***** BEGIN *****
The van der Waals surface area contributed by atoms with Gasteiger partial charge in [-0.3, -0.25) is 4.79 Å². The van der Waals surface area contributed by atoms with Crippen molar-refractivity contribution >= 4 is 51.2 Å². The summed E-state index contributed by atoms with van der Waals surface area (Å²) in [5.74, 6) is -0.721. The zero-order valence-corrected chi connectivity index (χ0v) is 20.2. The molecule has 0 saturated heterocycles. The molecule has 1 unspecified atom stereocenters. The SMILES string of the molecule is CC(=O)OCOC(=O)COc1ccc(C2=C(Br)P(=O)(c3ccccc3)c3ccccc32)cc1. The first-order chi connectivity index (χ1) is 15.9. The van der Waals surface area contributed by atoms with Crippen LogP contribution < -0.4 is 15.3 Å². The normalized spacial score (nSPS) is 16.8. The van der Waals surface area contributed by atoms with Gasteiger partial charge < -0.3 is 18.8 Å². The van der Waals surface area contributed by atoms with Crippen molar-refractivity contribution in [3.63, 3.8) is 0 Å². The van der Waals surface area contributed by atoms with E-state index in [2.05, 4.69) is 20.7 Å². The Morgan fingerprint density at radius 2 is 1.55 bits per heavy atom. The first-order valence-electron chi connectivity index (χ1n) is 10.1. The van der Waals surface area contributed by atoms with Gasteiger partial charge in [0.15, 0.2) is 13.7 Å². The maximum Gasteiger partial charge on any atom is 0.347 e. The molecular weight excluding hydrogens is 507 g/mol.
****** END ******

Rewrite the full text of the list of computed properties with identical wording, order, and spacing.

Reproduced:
The van der Waals surface area contributed by atoms with Gasteiger partial charge in [-0.3, -0.25) is 4.79 Å². The van der Waals surface area contributed by atoms with Crippen molar-refractivity contribution >= 4 is 51.2 Å². The summed E-state index contributed by atoms with van der Waals surface area (Å²) in [5.74, 6) is -0.721. The zero-order valence-corrected chi connectivity index (χ0v) is 20.2. The molecule has 0 saturated heterocycles. The molecule has 1 unspecified atom stereocenters. The SMILES string of the molecule is CC(=O)OCOC(=O)COc1ccc(C2=C(Br)P(=O)(c3ccccc3)c3ccccc32)cc1. The first-order chi connectivity index (χ1) is 15.9. The van der Waals surface area contributed by atoms with Crippen LogP contribution < -0.4 is 15.3 Å². The normalized spacial score (nSPS) is 16.8. The van der Waals surface area contributed by atoms with Gasteiger partial charge < -0.3 is 18.8 Å². The van der Waals surface area contributed by atoms with Crippen molar-refractivity contribution in [3.63, 3.8) is 0 Å². The van der Waals surface area contributed by atoms with E-state index in [2.05, 4.69) is 20.7 Å². The Morgan fingerprint density at radius 2 is 1.55 bits per heavy atom. The first-order valence-electron chi connectivity index (χ1n) is 10.1. The van der Waals surface area contributed by atoms with Gasteiger partial charge in [0.15, 0.2) is 13.7 Å². The maximum Gasteiger partial charge on any atom is 0.347 e. The molecular weight excluding hydrogens is 507 g/mol.